Ray Roennfeldt with Jarrod Stackelroth

The exit interview

Friday, November 8, 2019
President reflects on his leadership and legacy

Professor Ray Roennfeldt thanks his colleagues for their contribution to the cause in an interview marking the end of a tenure as Avondale’s oldest and third-longest serving president. Public Relations Officer Brenton Stacey also asks the retiring 72-year-old about his leadership and his legacy.

You graduated as a nurse then completed a degree in theology before entering the ministry. You returned to Avondale to lecture and, eventually, lead the seminary. If not these experiences, what best prepared you for leadership?
I’m tempted to say nothing can really prepare you for this kind of leadership. However, it’s actually an accumulation of learnings from a diverse range of experiences. But if there is one factor that dominates the rest, it’s the eight years [wife] Carmel and I spent working in a cross-cultural context, which forced me to reflect deeply on the differences between people and how to work with those differences.

Affirmation, consultation, facilitation and vision. These are the characteristics you said you would bring to the presidency. Rate yourself. How did you do in delivering on these?
If I was beginning again, I’d still think this is a pretty good list, even from the vantage point of 11 years of experience in the role. How did I do? That’s for others to decide, but I probably did OK with the first three. I wish, though, I had more time for visioning rather than dealing with the mundane, including emails.

At the time of your naming as president, you described your capacity for ministry and leadership as being dependent on “my being a person of genuine openness and ethical integrity.” When during your tenure was that openness and integrity most tested?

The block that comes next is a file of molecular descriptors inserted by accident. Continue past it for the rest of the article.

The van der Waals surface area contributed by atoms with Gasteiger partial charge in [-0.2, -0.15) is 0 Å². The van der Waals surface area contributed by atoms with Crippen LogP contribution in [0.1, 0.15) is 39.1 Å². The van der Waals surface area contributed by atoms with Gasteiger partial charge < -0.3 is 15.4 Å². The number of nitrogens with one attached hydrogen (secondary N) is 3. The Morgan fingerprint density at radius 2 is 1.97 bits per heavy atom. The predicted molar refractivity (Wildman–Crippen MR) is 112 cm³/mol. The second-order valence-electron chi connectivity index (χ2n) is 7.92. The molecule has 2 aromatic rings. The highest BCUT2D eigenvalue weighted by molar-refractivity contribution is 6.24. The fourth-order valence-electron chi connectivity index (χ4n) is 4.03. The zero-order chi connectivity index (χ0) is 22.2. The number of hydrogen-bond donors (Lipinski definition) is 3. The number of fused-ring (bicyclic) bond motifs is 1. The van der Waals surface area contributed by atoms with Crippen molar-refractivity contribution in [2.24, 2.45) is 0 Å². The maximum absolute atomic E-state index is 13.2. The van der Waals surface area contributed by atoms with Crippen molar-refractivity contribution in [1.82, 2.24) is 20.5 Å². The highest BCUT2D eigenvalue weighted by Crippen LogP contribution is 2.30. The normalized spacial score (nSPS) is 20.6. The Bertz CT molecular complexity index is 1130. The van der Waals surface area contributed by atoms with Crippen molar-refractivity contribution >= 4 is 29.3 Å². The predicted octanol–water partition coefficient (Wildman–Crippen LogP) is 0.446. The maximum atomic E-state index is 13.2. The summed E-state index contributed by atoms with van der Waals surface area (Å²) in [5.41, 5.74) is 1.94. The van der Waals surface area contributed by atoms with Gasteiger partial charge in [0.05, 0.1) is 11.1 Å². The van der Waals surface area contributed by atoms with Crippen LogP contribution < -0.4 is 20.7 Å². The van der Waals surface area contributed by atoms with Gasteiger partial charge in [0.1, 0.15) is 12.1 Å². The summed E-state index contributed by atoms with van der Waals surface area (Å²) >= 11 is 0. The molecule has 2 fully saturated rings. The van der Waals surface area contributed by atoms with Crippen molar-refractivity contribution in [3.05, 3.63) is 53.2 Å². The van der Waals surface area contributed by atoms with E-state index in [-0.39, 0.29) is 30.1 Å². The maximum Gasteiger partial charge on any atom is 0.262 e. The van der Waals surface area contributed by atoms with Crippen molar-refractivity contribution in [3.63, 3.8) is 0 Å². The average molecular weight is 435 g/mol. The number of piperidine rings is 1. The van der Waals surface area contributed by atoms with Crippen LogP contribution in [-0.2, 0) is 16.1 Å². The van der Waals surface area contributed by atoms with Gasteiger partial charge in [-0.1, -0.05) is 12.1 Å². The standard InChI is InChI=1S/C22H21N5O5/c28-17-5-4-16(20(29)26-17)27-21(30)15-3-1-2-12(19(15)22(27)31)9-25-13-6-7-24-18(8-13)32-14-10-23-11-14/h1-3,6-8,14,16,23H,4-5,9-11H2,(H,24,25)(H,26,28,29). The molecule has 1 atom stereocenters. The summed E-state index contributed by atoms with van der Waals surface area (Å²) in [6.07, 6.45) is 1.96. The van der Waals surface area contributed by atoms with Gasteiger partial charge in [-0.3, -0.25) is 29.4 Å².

Openness and integrity are tested almost daily, but there have been major instances when I’ve had to speak and stand up for what I know to be the right thing. Some of those have revolved around the equality of women in ministry and church leadership; the temptation to obey the loudest voice; and putting policy above basic human compassion.

You began serving as president at a time of change (an academic restructure), economic instability (the voluntary administration of ACF Investments Limited) and uncertainty (staff redundancies). These three challenges seem ever-present. What’s your advice to your successor?
The best advice I received as a young pastor was to look and listen before jumping in. That’s still good advice. Take plenty of time to examine things carefully before leaping in with your solutions. Then, be ready to admit it when you “stuff up.” But, most important, trust God and your team.

The success of Avondale’s application to the national regulator for a change of category—to “Australian University College”—is perhaps the greatest milestone since our founding. It came during your presidency. Is this the achievement of which you are most proud?
Yes, the achievement of university college status is a huge milestone. However, I don’t count it as my best work. We, together, built a team that achieved great things. I hope that’s my legacy.

What’s next as you enter retirement? How will you stay connected with your academic and professional colleagues?
I never expected to retire, so this is a bit of a strange place to be. However, I have some great things still to do. Carmel and I will be building a new house, after 25 years in our first and present home. And I plan to do some writing in the area of my passion: systematic theology. And I want to continue supervising doctoral students. I might even get some opportunities to work with some other higher education providers as well. And we want to travel to some new and previous destinations, preferably with our family.

You’re a pastor and theologian at heart. Leave us with a Bible text on which to dwell as we close 2019 and look ahead to our first full year as Avondale University College?
Try this one. I’ve modified it to be more inclusive but I think I’m still being true to the context: “We’re not saying that we have this all together, that we have it made. But we’re well on our way, reaching out for Christ, who has so wondrously reached out for us. Friends, don’t get us wrong: By no means do we count ourselves experts in all of this, but we’ve got our eye on the goal, where God is beckoning us onward. . . . We’re off and running, and we’re not turning back” (Philippians 3:12-14, The Message).

Avondale’s president announces retirement

Avondale will begin searching for a new president and vice-chancellor following Professor Ray Roennfeldt’s announcement of his retirement after 11 years in the role.



Return to website

Leave a Comment